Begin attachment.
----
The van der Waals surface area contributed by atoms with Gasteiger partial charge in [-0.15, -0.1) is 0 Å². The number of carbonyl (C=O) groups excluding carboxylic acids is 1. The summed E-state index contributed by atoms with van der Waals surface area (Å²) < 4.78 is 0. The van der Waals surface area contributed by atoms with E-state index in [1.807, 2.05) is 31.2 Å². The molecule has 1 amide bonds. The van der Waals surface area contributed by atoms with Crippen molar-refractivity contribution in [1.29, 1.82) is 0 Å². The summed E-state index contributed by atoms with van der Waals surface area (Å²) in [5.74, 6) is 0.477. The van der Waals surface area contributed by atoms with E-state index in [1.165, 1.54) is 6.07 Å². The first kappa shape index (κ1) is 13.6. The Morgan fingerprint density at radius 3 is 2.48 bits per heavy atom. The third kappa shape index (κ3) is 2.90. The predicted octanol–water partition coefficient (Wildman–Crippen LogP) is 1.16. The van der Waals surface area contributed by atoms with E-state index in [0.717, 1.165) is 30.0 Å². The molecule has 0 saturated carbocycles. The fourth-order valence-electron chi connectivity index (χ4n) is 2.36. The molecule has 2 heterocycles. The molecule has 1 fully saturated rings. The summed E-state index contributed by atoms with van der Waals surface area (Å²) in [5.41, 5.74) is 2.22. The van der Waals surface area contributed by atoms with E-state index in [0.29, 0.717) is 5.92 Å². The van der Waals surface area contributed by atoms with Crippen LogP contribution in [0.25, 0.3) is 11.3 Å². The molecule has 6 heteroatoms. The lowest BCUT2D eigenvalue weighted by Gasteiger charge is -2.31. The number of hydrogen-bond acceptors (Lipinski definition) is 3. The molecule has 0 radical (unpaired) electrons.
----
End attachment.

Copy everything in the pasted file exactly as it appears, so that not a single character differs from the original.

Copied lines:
The van der Waals surface area contributed by atoms with Gasteiger partial charge in [-0.15, -0.1) is 0 Å². The number of carbonyl (C=O) groups excluding carboxylic acids is 1. The summed E-state index contributed by atoms with van der Waals surface area (Å²) < 4.78 is 0. The van der Waals surface area contributed by atoms with E-state index in [1.807, 2.05) is 31.2 Å². The molecule has 1 amide bonds. The van der Waals surface area contributed by atoms with Crippen molar-refractivity contribution in [1.29, 1.82) is 0 Å². The summed E-state index contributed by atoms with van der Waals surface area (Å²) in [5.74, 6) is 0.477. The van der Waals surface area contributed by atoms with E-state index in [1.165, 1.54) is 6.07 Å². The first kappa shape index (κ1) is 13.6. The Morgan fingerprint density at radius 3 is 2.48 bits per heavy atom. The third kappa shape index (κ3) is 2.90. The predicted octanol–water partition coefficient (Wildman–Crippen LogP) is 1.16. The van der Waals surface area contributed by atoms with E-state index in [0.717, 1.165) is 30.0 Å². The molecule has 0 saturated carbocycles. The fourth-order valence-electron chi connectivity index (χ4n) is 2.36. The molecule has 2 heterocycles. The molecule has 1 fully saturated rings. The summed E-state index contributed by atoms with van der Waals surface area (Å²) in [5.41, 5.74) is 2.22. The van der Waals surface area contributed by atoms with E-state index in [0.29, 0.717) is 5.92 Å². The van der Waals surface area contributed by atoms with Crippen LogP contribution in [0.25, 0.3) is 11.3 Å². The molecule has 6 heteroatoms. The lowest BCUT2D eigenvalue weighted by Gasteiger charge is -2.31. The number of hydrogen-bond acceptors (Lipinski definition) is 3. The molecule has 0 radical (unpaired) electrons.